I had always assumed that risotto was difficult to make—and that by some magical gift only chefs were able to turn measly rice into something rich and creamy. Yet it turns out that risotto, aside from needing a lot of attention, is actually pretty easy to prepare. This one is untraditional in that it uses a short grain brown rather than the standard Arborio, but I hardly noticed the flavor difference at all. It was still starchy and creamy but also delicate, thanks to the grated zucchini that truly just melts into the rice. The flavors are bright and summery: while the lemon is quite strong, it’s very well balanced by the fresh basil. You may try using a bit less than a lemon’s worth of juice and adding more to taste. I say to go for the cheese, butter, and basil. They all complement each other nicely and add a little richness. As for the egg variation? Definitely a success. Most savory dishes can benefit from a runny yolk, and this was no exception. Sprinkle with salt and pepper before serving. Recipe from The Food Matters Cookbook.
Makes: About 4 servings
Time: About 40 minutes
Use the same water for the broccoli as you do for the pasta to save cleaning a pot and to make things go a bit faster. Olive oil is not just a cooking medium here but also one of the main flavors. So, in addition to the 1/4 cup used to cook the garlic, I add some to taste at the end, usually a teaspoon or so per serving. Recipe from How to Cook Everything.
If the idea of undertaking fresh pasta at home makes you want to cry, you may need a pasta handkerchief.
I’m giving away copies of the new How to Cook Everything iPad App, one every day until new year’s eve. Just sign up for the newsletter (look to your left) to enter the running. I’ll pick an email address at random and send you the App.
Makes: Enough for 1 large or 2 or more small pies
Time: 1 hour or more
You won’t believe how simple it is to make pizza dough at home. And because the dough freezes very well (at least for a couple of weeks), it’s even practical to whip up a batch for one or two people and tuck the rest away for another day.
To make pizza dough by hand or with a standing mixer, follow the directions, but use a bowl and a heavy wooden spoon or the mixer’s bowl and the paddle attachment instead of the food processor. When the dough becomes too heavy to stir, use your hands or exchange the mixer’s paddle for the dough hook and proceed with the recipe.
By Freya Bellin
This dish is full of striking flavor combinations. The red onions really absorb the balsamic vinegar and become ultra sweet, which works nicely to offset the bitter radicchio. Plus, the shades of dark purple are really beautiful. The fresh basil comes through surprisingly strongly here too, both in flavor and color. A half cup may seem like a lot, but it’s a great addition.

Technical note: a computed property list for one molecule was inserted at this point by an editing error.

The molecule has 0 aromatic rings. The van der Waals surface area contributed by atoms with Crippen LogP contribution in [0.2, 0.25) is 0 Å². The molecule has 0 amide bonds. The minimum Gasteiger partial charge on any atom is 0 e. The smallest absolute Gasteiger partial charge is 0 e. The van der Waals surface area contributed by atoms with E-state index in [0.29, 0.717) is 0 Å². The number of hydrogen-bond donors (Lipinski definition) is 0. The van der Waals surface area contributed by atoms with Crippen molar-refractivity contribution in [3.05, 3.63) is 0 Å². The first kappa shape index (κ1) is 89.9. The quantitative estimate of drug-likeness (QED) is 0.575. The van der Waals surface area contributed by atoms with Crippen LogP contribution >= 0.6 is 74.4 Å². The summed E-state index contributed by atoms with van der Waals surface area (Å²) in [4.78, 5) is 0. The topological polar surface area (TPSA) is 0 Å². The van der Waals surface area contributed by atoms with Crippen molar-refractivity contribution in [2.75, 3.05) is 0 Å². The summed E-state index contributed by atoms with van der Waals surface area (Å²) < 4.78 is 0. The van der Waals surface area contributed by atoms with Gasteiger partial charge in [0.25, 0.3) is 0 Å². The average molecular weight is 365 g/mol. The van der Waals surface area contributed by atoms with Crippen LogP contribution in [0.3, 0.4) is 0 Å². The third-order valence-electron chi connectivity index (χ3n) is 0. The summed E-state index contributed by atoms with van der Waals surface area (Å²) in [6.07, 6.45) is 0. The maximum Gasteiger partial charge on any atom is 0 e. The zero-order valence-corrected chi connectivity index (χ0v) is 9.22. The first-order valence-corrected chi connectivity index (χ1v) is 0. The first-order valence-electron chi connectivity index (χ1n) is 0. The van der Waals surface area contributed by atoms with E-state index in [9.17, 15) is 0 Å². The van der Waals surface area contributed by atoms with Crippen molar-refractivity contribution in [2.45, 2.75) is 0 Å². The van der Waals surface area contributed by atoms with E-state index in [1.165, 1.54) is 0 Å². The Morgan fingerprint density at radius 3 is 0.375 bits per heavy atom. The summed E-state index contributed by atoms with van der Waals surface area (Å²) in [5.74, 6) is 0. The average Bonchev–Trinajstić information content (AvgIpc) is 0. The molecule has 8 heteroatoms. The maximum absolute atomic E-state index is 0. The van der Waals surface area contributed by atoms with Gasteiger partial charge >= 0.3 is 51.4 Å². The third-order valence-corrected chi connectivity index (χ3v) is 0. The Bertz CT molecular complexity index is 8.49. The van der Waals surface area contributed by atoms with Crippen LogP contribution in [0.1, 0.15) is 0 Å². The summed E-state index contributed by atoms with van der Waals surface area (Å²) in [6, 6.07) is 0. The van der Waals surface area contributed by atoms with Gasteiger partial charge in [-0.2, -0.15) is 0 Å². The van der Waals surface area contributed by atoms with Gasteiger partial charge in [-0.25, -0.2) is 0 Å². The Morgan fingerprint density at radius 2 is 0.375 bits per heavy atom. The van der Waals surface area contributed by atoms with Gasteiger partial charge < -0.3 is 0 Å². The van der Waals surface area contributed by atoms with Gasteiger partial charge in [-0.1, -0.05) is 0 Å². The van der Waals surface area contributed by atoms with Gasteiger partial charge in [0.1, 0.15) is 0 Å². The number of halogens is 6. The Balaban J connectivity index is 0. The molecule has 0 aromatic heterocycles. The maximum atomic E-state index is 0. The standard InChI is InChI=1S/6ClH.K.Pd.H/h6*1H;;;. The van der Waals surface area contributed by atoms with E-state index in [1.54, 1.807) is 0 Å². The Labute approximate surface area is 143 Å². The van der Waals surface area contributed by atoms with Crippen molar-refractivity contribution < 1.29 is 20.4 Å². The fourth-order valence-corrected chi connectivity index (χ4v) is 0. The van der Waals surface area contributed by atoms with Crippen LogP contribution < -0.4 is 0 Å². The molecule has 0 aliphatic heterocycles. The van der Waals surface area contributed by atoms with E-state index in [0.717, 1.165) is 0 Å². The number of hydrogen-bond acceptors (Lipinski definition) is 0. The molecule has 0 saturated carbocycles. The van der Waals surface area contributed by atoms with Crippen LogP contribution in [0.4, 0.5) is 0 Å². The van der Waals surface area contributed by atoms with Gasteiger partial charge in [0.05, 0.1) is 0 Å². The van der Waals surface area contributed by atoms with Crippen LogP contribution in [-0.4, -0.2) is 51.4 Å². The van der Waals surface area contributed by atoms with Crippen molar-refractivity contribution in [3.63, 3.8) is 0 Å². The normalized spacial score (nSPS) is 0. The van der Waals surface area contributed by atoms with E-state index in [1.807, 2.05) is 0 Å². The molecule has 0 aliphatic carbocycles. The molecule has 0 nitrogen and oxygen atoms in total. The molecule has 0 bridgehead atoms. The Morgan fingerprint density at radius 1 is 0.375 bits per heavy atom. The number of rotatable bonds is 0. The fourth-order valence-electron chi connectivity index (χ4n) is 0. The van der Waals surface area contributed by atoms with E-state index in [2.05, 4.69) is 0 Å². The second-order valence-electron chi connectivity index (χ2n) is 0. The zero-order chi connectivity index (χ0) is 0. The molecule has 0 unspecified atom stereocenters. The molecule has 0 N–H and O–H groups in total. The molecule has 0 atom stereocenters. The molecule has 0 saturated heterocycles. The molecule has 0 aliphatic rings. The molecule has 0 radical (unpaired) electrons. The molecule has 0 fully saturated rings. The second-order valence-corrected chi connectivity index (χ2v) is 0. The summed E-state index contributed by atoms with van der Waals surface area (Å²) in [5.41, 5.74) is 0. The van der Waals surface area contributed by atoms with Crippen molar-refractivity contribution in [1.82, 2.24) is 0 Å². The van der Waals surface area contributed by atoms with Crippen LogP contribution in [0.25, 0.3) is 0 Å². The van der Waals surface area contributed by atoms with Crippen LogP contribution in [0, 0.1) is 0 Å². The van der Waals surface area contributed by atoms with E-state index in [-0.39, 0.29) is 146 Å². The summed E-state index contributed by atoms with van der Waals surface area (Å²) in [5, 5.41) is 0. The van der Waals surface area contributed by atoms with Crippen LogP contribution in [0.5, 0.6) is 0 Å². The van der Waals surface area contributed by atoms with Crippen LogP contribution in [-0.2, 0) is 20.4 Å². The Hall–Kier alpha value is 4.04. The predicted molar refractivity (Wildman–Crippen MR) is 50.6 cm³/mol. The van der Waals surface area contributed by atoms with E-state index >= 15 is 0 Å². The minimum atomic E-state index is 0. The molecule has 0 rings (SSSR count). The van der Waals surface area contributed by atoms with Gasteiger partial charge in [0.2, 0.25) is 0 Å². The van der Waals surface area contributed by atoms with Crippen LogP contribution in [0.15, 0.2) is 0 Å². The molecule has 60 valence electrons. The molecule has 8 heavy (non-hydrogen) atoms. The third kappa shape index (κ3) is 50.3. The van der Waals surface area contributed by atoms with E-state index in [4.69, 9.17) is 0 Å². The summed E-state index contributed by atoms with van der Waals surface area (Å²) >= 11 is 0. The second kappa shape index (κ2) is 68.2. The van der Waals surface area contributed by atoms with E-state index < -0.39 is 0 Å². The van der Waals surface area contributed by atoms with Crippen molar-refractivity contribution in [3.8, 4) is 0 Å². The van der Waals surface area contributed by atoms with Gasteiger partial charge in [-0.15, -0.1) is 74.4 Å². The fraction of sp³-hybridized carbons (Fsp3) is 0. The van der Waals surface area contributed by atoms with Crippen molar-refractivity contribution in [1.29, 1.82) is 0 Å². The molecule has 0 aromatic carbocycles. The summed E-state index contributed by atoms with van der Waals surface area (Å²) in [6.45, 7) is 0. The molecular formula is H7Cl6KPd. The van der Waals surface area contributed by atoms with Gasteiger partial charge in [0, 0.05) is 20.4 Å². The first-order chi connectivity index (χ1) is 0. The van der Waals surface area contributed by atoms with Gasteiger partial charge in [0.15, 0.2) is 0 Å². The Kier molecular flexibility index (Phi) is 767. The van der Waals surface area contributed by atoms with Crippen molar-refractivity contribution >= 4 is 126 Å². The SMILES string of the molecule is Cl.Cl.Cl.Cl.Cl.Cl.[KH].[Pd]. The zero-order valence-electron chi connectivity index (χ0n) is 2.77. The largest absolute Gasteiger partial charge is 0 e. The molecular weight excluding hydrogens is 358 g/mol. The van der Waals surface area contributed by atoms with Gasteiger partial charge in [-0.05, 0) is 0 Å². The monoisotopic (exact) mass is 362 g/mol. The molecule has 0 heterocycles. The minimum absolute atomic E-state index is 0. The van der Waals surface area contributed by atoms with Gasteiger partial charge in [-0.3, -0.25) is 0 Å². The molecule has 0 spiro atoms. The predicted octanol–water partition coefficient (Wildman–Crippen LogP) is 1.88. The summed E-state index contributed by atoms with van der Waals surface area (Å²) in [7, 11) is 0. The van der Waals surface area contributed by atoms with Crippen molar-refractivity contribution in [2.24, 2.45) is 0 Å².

Notably, this dish is truly a pasta dish and not a steak dish. There’s only a half pound of meat for four servings, but it’s just enough to make it a filling entree. If you like your steak very rare, 2 minutes on each side should be plenty of cooking time. My steak looked quite rare when sliced, but once it was added back to the pot with the other hot ingredients, it seemed to continue cooking a bit too. When the weather gets warm again (or for those of you who are happy to grab a coat and grill outside in the winter), I bet that the vegetables and meat could be grilled rather than seared for an extra smoky element. As mentioned below, it tastes great at room temperature, and while it works for winter, I’ll be happy to make this again come summer picnic season. Recipe from The Food Matters Cookbook.
By Freya Bellin
Polenta can be really fun to work with because of its versatility. You could serve it as a grain with stir-fried vegetables, under an egg, or even as a savory breakfast cereal (think grits). Or, as in the recipe below, there’s also the option to cool it and pan fry or bake it to get more of a solid “cake”. For this recipe, make sure in step 1 to cook down all of the liquid. By the time the polenta comes out of the pot, it should be very thick like a dough and almost resist being spread into a pan. If it’s at all runny, it won’t cool and set properly.
Polenta and mushrooms make a great pair in this dish, both in terms of flavor and texture. Mushrooms get a little chewy when cooked, which is great against the crispy polenta cakes. This mushroom recipe in particular is a great one to have in your back pocket— it’s fast and flavorful and could be served as a vegetable side dish or even inside an omelet with goat cheese. The thyme, garlic, and wine all work beautifully together to make an earthy, very garlicky dish. While this dish involves some forethought because of the cooling process, it requires little active time and comes together easily. If you end up with scraps from cutting up the cooled polenta, you can bake those up too and eat them like fries with ketchup or BBQ sauce. Recipe from The Food Matters Cookbook.